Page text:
I’ve always felt connected to the NHS. My parents have worked in it for decades. One of my early memories is getting eyebrow stitches after a nasty collision in P.E. class. As a young adult, NHS services helped put me on the road to recovery from a years-long eating disorder.
But it’s only since being diagnosed with HIV in 2016 that I’ve truly come to experience just how lucky we are to have the NHS. From the very beginning of my journey living with HIV, the NHS has provided me with world-leading care and support.
Less than two weeks passed between my first trip to A&E with the dreaded “worst flu ever” and beginning antiretroviral treatment, and I was put on four-drug ART - both of which helped bring my viral load down as quickly as possible. Later, due to pre-existing weakness in my bones, I was transferred onto a different combination drug.
The fact that it cost more to the NHS was not an issue: what mattered was getting the right care for me. It didn’t quite dawn on me how extraordinary this was until I spoke to someone only a few hundred kilometres away, in Dublin, who was taking Atripla, an older (and cheaper) drug with severe physical and psychiatric side effects.
I was first diagnosed at Homerton Hospital, but very quickly referred to a clinical trial at St. Mary’s Hospital in London, where groundbreaking research is currently taking place which could pave the way to radical new treatments for HIV.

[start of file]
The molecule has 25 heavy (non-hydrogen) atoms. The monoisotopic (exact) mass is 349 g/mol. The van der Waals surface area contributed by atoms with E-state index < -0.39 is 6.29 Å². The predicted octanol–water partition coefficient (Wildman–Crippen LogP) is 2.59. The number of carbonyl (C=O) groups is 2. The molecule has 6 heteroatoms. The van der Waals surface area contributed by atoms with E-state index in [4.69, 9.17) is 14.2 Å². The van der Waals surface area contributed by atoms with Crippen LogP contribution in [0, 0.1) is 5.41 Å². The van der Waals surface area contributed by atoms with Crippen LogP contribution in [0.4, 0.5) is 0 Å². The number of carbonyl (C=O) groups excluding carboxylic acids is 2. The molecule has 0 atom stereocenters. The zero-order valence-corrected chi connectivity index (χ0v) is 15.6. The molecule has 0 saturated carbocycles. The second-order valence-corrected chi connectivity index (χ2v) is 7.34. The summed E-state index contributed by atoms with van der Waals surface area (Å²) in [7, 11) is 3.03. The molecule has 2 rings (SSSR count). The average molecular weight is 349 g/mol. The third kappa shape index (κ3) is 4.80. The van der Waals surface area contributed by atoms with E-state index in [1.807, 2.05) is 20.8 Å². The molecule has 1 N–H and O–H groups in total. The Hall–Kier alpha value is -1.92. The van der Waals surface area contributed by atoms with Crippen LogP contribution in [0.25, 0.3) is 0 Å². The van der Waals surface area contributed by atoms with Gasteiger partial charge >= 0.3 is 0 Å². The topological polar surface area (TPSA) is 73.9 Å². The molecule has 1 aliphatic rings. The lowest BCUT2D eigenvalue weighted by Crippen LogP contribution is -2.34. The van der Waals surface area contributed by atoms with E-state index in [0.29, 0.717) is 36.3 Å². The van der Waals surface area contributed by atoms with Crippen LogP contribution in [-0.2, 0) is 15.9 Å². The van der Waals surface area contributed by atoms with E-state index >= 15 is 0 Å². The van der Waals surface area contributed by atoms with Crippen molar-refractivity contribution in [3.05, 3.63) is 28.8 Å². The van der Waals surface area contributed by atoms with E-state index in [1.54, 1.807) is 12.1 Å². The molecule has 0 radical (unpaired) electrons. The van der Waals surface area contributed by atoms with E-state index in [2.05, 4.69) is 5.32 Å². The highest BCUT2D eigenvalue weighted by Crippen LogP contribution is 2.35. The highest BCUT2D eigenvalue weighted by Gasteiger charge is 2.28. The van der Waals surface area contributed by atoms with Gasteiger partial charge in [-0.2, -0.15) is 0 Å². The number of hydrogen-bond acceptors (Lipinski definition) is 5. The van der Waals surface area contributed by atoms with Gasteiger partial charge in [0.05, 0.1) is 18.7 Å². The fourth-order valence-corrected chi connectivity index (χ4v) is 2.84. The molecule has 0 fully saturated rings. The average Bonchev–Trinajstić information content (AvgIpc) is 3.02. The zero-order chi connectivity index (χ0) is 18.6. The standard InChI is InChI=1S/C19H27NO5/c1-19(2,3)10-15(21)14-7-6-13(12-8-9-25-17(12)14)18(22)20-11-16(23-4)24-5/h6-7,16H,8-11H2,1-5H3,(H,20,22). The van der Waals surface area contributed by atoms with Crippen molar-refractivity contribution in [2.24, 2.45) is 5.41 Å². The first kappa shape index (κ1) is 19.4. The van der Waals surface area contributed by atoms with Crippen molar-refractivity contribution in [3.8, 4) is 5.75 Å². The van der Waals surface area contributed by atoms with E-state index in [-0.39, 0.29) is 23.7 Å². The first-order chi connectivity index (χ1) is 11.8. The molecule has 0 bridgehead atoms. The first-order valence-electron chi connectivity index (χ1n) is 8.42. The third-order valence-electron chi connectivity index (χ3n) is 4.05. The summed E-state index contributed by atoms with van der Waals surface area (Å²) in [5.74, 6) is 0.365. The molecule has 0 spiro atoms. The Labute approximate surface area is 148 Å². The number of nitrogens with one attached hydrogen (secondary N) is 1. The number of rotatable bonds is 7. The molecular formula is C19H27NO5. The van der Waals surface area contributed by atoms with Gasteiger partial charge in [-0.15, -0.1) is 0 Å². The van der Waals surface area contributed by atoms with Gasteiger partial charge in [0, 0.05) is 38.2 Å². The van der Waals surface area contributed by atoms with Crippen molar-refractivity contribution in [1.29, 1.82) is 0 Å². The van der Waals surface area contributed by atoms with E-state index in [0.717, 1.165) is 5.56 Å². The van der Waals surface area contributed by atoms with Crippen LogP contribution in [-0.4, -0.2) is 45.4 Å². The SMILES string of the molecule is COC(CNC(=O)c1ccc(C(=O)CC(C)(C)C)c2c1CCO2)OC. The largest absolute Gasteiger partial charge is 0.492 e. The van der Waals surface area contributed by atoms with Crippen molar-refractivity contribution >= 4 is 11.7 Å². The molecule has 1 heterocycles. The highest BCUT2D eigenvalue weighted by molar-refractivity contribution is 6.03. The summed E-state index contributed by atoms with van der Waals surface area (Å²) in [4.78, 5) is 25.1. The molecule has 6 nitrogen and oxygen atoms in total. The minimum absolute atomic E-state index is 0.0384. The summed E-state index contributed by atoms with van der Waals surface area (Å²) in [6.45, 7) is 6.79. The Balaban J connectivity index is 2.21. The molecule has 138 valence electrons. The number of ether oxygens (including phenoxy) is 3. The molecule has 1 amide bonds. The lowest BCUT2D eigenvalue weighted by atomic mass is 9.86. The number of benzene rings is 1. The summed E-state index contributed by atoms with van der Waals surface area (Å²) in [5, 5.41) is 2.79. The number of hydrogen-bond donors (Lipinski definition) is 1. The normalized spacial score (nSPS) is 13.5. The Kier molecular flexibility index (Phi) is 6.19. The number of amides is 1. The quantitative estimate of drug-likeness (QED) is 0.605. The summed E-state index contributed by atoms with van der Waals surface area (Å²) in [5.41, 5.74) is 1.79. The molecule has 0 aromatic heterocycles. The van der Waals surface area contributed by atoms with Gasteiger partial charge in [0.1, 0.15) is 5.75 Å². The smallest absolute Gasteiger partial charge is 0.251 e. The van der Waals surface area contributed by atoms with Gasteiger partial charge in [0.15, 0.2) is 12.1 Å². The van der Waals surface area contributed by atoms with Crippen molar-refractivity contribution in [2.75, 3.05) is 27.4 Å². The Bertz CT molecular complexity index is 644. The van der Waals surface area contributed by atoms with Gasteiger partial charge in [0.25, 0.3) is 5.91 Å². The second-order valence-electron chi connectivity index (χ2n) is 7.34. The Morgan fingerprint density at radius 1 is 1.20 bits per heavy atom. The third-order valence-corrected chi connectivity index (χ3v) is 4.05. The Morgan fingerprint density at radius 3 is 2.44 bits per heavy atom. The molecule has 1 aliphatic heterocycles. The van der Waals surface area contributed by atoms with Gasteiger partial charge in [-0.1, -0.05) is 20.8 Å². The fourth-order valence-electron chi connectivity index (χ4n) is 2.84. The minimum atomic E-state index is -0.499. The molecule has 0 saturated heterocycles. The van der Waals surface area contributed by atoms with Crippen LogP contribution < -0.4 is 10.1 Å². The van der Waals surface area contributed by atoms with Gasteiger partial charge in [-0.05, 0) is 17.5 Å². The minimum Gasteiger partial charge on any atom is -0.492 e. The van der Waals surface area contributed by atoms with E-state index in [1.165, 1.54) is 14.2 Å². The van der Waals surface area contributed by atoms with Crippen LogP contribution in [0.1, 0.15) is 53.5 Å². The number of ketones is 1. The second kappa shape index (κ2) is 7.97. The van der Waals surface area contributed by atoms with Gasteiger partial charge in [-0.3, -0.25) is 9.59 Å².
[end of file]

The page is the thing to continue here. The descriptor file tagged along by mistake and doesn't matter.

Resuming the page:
It’s amazing to know that the NHS organisations is leading the way in international HIV research (and incredibly exciting to have played a small role in that). And I’ll always remember, when being officially discharged from Homerton, my doctor telling me I’d always be welcome to access any services - another sign that our health service, and the people working in it, have patients’ best interests at heart.
Knowing I’m receiving some of the best care in the world from the NHS fills me with strength, and is one of the increasingly rare occasions I feel proud to be British.
But that’s just one story. Across the country, the NHS is providing first-class care and support to thousands of people living with HIV. Working with organisations like Public Health England and local authorities, the NHS’s sexual health services and awareness campaigns are helping bring down HIV infection rates dramatically and raise public awareness of the facts about HIV and AIDS. New approaches to health and care are delivering more patient-centred, responsive and human support.
Of course we still have a long way to go for sexual health and LGBT service users more widely. Not everyone’s experience is positive like mine. We still haven’t won the battle for public provision of PrEP for everyone who needs it. Sadly, as shown by the government’s LGBT survey this week, there’s still a minority of healthcare professionals who believe in, and encourage, conversion therapy.
But as we celebrate its 70th birthday, I’d rather today reflect on the incomparable care I’ve been lucky enough to receive from the NHS, and to give thanks to the thousands of people who work so hard, day in and day out, to deliver care and support and make our lives better, happier and healthier.